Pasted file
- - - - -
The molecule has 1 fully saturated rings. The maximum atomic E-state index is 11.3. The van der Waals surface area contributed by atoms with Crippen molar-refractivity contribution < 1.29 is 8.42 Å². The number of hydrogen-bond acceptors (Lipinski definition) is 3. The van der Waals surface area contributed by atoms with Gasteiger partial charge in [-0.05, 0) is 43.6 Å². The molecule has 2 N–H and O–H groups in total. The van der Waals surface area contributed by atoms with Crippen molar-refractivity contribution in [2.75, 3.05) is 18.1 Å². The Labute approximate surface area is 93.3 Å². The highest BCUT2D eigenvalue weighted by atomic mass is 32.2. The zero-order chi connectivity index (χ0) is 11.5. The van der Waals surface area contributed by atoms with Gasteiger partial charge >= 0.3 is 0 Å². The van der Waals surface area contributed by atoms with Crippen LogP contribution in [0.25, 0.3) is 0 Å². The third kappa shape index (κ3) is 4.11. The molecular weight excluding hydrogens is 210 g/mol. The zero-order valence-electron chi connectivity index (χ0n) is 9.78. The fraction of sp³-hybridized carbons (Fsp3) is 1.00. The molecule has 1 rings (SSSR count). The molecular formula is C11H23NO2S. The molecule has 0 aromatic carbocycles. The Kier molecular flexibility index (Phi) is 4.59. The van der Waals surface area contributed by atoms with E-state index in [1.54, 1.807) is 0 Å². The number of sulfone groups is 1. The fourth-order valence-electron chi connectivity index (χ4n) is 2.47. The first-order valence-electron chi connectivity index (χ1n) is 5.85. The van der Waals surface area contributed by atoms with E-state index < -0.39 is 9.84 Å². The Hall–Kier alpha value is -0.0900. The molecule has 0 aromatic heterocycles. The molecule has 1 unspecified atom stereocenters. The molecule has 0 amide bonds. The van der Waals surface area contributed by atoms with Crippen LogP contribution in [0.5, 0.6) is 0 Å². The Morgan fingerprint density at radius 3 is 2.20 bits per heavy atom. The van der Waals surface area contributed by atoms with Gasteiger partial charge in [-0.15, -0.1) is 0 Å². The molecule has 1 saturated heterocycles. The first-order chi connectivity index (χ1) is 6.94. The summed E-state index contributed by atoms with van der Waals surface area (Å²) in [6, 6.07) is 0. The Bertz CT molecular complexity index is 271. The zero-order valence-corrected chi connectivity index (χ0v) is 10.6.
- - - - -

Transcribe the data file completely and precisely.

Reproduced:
The molecule has 1 fully saturated rings. The maximum atomic E-state index is 11.3. The van der Waals surface area contributed by atoms with Crippen molar-refractivity contribution < 1.29 is 8.42 Å². The number of hydrogen-bond acceptors (Lipinski definition) is 3. The van der Waals surface area contributed by atoms with Gasteiger partial charge in [-0.05, 0) is 43.6 Å². The molecule has 2 N–H and O–H groups in total. The van der Waals surface area contributed by atoms with Crippen molar-refractivity contribution in [2.75, 3.05) is 18.1 Å². The Labute approximate surface area is 93.3 Å². The highest BCUT2D eigenvalue weighted by atomic mass is 32.2. The zero-order chi connectivity index (χ0) is 11.5. The van der Waals surface area contributed by atoms with Gasteiger partial charge >= 0.3 is 0 Å². The van der Waals surface area contributed by atoms with Crippen LogP contribution in [0.25, 0.3) is 0 Å². The third kappa shape index (κ3) is 4.11. The molecular weight excluding hydrogens is 210 g/mol. The zero-order valence-electron chi connectivity index (χ0n) is 9.78. The fraction of sp³-hybridized carbons (Fsp3) is 1.00. The molecule has 1 rings (SSSR count). The molecular formula is C11H23NO2S. The molecule has 0 aromatic carbocycles. The Kier molecular flexibility index (Phi) is 4.59. The van der Waals surface area contributed by atoms with E-state index in [1.54, 1.807) is 0 Å². The number of sulfone groups is 1. The fourth-order valence-electron chi connectivity index (χ4n) is 2.47. The first-order valence-electron chi connectivity index (χ1n) is 5.85. The van der Waals surface area contributed by atoms with E-state index < -0.39 is 9.84 Å². The Hall–Kier alpha value is -0.0900. The molecule has 0 aromatic heterocycles. The molecule has 1 unspecified atom stereocenters. The molecule has 0 amide bonds. The van der Waals surface area contributed by atoms with Crippen LogP contribution in [0.5, 0.6) is 0 Å². The Morgan fingerprint density at radius 3 is 2.20 bits per heavy atom. The van der Waals surface area contributed by atoms with Gasteiger partial charge in [-0.15, -0.1) is 0 Å². The molecule has 1 saturated heterocycles. The first-order chi connectivity index (χ1) is 6.94. The summed E-state index contributed by atoms with van der Waals surface area (Å²) in [6, 6.07) is 0. The Bertz CT molecular complexity index is 271. The zero-order valence-corrected chi connectivity index (χ0v) is 10.6.